Castle Amber Designer’s Diary #4: Required Reading
by Michael Curtis
Castle Amber may not be the most literary-inspired adventure, but I’m hard-pressed to name another one off the top of my head that owes so much of its existence to works of literature. While you’re eagerly awaiting the adventure to arrive in your hands (hopefully purchased through your local brick-and-mortar game store if you have one, because they need your business more than ever), here’s what you should be pulling off your bookshelf, checking out of your local library, or downloading onto you ebook reader to fully appreciate and run Castle Amber.
- “The Fall of the House of Usher” by Edgar Allan Poe. Not only does this classic Poe tale present a family and a house that is falling to pieces (an appropriate comparison to what’s happening to both the family and Castle Amber), but a pair of characters and events in the module are lifted directly from this story. I won’t give anything away, but you’ll know them when you see them. If you don’t have time to read the story (but it’s a short one, so that’s a terrible excuse) or you want to supplement your reading with the always fantastic Vincent Price, check out the 1960 Roger Corman B-movie version of the story.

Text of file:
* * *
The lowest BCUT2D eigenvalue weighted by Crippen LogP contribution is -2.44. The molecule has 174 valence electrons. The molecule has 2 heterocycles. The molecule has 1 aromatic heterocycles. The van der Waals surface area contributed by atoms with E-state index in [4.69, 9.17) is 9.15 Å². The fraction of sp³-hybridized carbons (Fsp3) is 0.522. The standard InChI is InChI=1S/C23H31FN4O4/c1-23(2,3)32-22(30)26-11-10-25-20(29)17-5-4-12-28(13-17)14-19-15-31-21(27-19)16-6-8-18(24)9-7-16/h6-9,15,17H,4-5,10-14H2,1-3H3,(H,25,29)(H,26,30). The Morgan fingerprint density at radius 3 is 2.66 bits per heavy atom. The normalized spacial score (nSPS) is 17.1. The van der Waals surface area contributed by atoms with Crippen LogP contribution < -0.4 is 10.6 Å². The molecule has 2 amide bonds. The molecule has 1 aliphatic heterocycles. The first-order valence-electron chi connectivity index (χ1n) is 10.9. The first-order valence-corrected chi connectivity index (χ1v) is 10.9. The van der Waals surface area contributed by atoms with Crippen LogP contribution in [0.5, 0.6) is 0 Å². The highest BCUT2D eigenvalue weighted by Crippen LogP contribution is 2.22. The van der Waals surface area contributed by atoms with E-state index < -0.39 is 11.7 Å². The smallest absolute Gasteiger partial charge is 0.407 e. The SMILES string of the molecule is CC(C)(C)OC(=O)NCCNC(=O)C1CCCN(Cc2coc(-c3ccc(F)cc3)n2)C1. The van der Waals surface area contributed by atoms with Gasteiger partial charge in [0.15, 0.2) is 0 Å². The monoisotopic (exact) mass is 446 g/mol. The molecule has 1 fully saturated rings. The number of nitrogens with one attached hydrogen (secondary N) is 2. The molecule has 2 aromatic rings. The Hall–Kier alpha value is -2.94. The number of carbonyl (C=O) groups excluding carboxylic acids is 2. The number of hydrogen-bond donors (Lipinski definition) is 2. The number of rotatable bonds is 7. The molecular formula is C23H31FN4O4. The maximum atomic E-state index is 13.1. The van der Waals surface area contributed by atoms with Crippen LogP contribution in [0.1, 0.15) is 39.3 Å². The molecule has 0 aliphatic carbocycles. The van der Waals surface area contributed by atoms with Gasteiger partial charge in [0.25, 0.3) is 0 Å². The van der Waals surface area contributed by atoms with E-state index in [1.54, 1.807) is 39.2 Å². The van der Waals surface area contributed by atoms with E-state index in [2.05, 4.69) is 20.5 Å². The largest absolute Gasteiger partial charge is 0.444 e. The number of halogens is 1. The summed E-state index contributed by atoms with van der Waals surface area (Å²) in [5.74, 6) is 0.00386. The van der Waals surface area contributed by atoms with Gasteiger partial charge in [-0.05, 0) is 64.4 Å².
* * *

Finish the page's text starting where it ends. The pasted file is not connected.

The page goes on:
- “We Have Always Lived in the Castle” by Shirley Jackson. Jackson, one of the great macabre writers of the 20th century, tells the story of an isolated family despised by their neighbors and dwelling alone in a dilapidated mansion just outside of town. A terrible event shrouds the surviving family members in an aura of mistrust and the main character dwells in a world of her own making. Not only does it give you that great weird family in a ruined home vibe, but I added my own nod to Jackson’s story to the expanded Castle Amber.
- The Averoigne Cycle of stories by Clark Ashton Smith. If you’ve not read any of these weird fiction tales of an imaginary medieval French province and that which lives within it, you’re depriving yourself of some of Smith’s best work. Even if you never expect to run any version of Castle Amber (much to your own detriment, I assure you), you simply must read the Averoigne stories if you’re a fan of the pulp fantasy and horror traditions. While almost every one of Smith’s Averoigne’s stories gets at least a passing nod in the course of the adventure, the following stories are the most important to read if you’re limited on time and/or availability: “The Holiness of Azédarac,” “The Beast of Averoigne,” “The Colossus of Ylourgne,” and “The Enchantress of Sylaire.” All of these stories as well as the rest of Smith’s work can be found online at The Eldritch Dark.
This concludes our Designer Diaries series for OAR 5: Castle Amber. We hope you enjoyed these insights into the latest book in the series and how we did it. You can see the results of our work right now. OAR #5: Castle Amber is now available everywhere!